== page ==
This Martis Camp Estate Home is a contemporary mountain property that has been designed by BAR Architects, located in Truckee, Nevada County, California. One of the original objectives of BAR’s design was to orient this custom mountain home to take maximum advantage of the spectacular views to the Carson Range and Northstar’s Lookout Mountain afforded by this amazing lot in Martis Camp. To achieve this, the primary rooms of the 7,580 square foot house – living, dining, kitchen, family room, master bedroom and kids’ bedrooms – are aligned along the hillside to front towards the view.
A large great room has large sliding doors that pocket into the walls to allow the interior to completely open up to the exterior and the views. In addition to providing maximum views, the careful planning of this upslope lot preserves a large existing pine tree at the center of the lot as a feature that brings the forest right up to the front door, and provides for indoor/outdoor living for all seasons.
The home was laid out as three separate gable structures. One gable for the garage and guest rooms; another housing the great room pavilion; and the third housing the master bedroom, TV room and study. The three camp buildings are linked by a glazed flat roof breezeway housing the entry, boot/coat room, powder room and stair to the lower level.
The design of the floor plan results in a home that is both comfortable for the owners when they are there by themselves, yet expandable to comfortably accommodate up to 18 friends and family. The architecture brings together simple traditional mountain building forms with large openings and contemporary detailing to the great satisfaction and delight of the owners.
Photos: Courtesy of BAR Architects
Sound House is a contemporary waterfront property that has been designed by Roger Ferris + Partners, located in Fairfield, Connecticut. Completed in 2009, this 1,500 square foot house is located on an unusually narrow waterfront site along the Long Island Sound with spectacular views, while preserving privacy from adjacent properties. An angled entry wall captures the sunlight and orients views while the interplay of solid siding and open and screened glass balances privacy and transparency.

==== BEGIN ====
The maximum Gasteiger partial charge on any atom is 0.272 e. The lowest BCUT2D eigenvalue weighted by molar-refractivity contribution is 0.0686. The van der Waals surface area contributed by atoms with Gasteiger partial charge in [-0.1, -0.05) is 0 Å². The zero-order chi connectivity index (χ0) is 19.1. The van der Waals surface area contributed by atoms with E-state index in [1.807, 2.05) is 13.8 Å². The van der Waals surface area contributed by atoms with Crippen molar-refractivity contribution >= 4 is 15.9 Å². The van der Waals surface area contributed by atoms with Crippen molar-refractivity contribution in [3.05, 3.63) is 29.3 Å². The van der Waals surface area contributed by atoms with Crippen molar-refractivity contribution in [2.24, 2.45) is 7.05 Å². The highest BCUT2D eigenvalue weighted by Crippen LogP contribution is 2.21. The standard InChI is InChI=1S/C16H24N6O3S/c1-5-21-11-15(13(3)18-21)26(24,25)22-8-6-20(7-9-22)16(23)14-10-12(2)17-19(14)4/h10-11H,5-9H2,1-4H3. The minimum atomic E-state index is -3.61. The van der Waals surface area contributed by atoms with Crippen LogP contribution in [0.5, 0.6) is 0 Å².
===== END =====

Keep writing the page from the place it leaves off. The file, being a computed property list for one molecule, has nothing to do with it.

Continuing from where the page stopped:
The design responds to strict site land coverage and setback requirements, as well as FEMA guidelines regulating first floor elevation and setbacks from the shoreline. Side yard zoning rules limit the building width to less than twenty-eight feet. The angled entry wall creates, within these constraints, an opportunity to capture sunlight, orient views, and provide formal interest.
The house is clad in stained cypress. Its glazed volumes contain feature the living room and master bedroom on one end and the kitchen and guest bedroom on the other. The low rectangular mid-section, clad in contrasting dark cypress, contains the entry hall, staircase, bathrooms, and support spaces. The glazed end rooms offer framed views to the water to the south and inland down the street to the north. The windows integrate retractable shades for sun control or privacy. The bedrooms have cypress louvers for these purposes.
The loft-like interior spaces open to glass curtain walls at each end. Screened side walls provide visual separation from neighbors.
The angled north elevation leads to the front door at the midpoint of the house. This angled wall also orients the kitchen and breakfast room to the morning sun and captures a view down the street and across an adjacent property. The water view one sees entering the house is framed with a perspective defined by the angled stair. The open first floor plan provides interior spaces with loft-like proportions, increasing the scale of the major interior spaces.
The interior finishes continue the loft aesthetic, with kitchen cabinets of natural white oak and ribbed glass doors. Counters and back splashes are granite. Floors are white oak throughout. Interior illumination includes indirect uplights and recessed down lights.
Dani Ridge House is a gorgeous contemporary vacation retreat carved into a hillside, designed by Carver + Schicketanz, located in Big Sur, California. The 1,900 square foot home looks upon the Pacific through floor-to-ceiling windows that nearly stretch the perimeter of the house, which uses daylighting and shading to control temperatures. Hoping not to obstruct their neighbors’ views, the clients asked the architects to add a native green roof, which from above looks essentially identical to the surrounding greenery. In fact, it blends so well into the landscape that if you drive by, you just might miss it.
In order to conceal this home from its uphill neighbors a shelf was cut into the narrow slice of grassland located between an access road on one side and the steep slopes of the West Coast on the other. The uphill land extends as a green roof over the underground portions of the home-terminating on the gently curved roof of the living room.